- Questlove argues that "[h]ip-hop has taken over Black music."
- Based on the following quote, explain how you think hip-hop is or isn't a positive aspect of racial equality in America:
"Black culture, which has a long tradition of struggling against (and at the same time, working in close collaboration with) the dominant white culture, has rounded the corner of the 21st century with what looks in one sense like an unequivocal victory. Young America now embraces hip-hop as the signal pop-music genre of its time. So why does that victory feel strange: not exactly hollow, but a little haunted?"
- Questlove points to hip-hop as a means to demonstrate that the social contract has been broken and that wrongs need to be righted.
- Based on the following quote, explain whether you think hip-hop has an obligation to be meaningful in the sense of social justice:
"The winners, the top dogs, make art mostly about their own victories and the victory of their genre, but that triumphalist pose leaves little room for anything else. Meaninglessness takes hold because meaninglessness is addictive. People who want to challenge this theory point to Kendrick Lamar, and the way that his music, at least so far, has some sense of the social contract, some sense of character. But is he just the exception that proves the rule?"
- Questlove describes part of hip-hop's value as a way to define power through ownership, something Black Americans have historically not always been able to do.
- Based on the following quote, explain whether you think the symbol of wealth is a positive or negative aspect of modern hip-hop:
In "the 'Otis' video that Jay Z and Kanye West made... the two of them go to an industrial space and proceed to demolish a Maybach (another car, like a Bugatti, that no one can afford), after which they drive around the lot, four models in the backseat. What are they destroying with their hammers and their saws? The car? The idea of the car? The idea of the car in other videos? And what are they building as they destroy? The idea that they exist at a level where they can afford to discard something as valuable as the car? The idea that their cool transcends money and the things that it can acquire? The belief that art should always violate and remake consumer products? A hierarchy of image that somehow, strangely, privileges the human element? The car was eventually auctioned, and proceeds were donated toward the East African Drought Disaster."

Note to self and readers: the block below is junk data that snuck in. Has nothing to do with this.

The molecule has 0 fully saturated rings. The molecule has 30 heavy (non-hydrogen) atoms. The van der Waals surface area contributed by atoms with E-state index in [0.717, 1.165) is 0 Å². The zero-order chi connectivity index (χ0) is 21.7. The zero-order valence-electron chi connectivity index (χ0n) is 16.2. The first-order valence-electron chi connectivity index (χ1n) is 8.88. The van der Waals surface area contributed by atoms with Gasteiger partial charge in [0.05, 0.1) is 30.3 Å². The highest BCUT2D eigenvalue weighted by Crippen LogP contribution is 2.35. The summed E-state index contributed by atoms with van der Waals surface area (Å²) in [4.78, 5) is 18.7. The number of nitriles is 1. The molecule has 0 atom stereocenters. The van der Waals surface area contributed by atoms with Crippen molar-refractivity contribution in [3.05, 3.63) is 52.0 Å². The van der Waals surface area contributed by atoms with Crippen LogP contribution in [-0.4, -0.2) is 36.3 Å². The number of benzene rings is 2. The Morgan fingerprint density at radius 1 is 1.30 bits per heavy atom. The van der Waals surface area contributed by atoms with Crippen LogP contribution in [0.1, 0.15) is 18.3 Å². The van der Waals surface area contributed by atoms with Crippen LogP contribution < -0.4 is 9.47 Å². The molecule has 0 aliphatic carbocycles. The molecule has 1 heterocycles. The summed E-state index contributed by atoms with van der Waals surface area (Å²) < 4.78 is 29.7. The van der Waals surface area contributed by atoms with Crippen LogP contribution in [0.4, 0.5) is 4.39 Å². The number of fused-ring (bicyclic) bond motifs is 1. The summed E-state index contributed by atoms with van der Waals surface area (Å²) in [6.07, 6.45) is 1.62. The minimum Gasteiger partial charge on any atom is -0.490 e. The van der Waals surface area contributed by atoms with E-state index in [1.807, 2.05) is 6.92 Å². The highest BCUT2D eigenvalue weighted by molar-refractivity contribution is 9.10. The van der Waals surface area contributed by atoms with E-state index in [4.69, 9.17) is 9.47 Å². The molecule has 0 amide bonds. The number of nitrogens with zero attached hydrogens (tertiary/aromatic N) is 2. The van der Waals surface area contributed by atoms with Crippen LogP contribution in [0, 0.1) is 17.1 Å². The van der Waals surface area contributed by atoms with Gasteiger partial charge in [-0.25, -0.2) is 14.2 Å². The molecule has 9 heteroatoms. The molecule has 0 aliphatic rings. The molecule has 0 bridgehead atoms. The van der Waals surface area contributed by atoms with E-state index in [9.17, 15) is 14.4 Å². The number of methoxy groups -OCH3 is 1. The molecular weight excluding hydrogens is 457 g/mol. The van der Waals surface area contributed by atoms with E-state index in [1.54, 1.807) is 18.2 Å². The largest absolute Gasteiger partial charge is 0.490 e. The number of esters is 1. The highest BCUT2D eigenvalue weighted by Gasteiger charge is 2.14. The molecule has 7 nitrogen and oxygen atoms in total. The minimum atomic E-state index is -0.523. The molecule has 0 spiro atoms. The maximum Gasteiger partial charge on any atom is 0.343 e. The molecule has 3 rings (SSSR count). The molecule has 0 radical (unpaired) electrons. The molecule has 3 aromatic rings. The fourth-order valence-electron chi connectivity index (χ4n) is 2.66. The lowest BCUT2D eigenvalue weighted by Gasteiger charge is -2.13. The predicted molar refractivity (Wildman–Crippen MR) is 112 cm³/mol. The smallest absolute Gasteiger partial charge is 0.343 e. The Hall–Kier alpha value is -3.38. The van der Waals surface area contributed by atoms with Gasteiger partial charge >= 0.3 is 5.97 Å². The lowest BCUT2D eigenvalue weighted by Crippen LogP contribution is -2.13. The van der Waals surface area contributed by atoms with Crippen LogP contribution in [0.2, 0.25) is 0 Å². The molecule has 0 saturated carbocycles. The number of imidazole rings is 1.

- Questlove categorizes upper-echelon hip-hop stars as "predictable" in their representation of black culture as a whole.
- Based on the following quote, explore how unpredictability is an important aspect of protest:
"These days, the vast majority of hip-hop artists follow a script because they're trying to succeed in a game whose rules are clear.... It might be worth watching if nothing else is on, but you don't need to keep an eye on it. And that leads to a more distressing question, not rhetorical this time: Once you don't have a cool factor any longer - when cool gets decoupled from African-American culture - what happens to the way that black people are seen?"
- Questlove asks "[d]oes black culture need to care about what happens to hip-hop? Does it need a cultural force like hip-hop at all?"
- Based on the following quote, consider how protest is or isn't a cross-cultural act:
"Resistance here doesn't mean revolution. It doesn't mean storming the barricades. Resistance means using art for the things that it does best, which is to create human portraits and communicate ideas and forge a climate where people of different races or classes are known to you because they make themselves known. In the simplest terms, art humanizes. It opens the circuit of empathy. And once that process happens, it's that much harder to think of people as part of a policy or a statistic. Art reverses the alienation that can creep into society. After Johnson, after DuBois, the Harlem Renaissance itself stalled, largely as a result of the Great Depression, and many of the economic gains made by African-Americans were lost, but cultural influence persisted."
All quotes cited from Does Black Culture Need to Care About What Happens to Hip-Hop?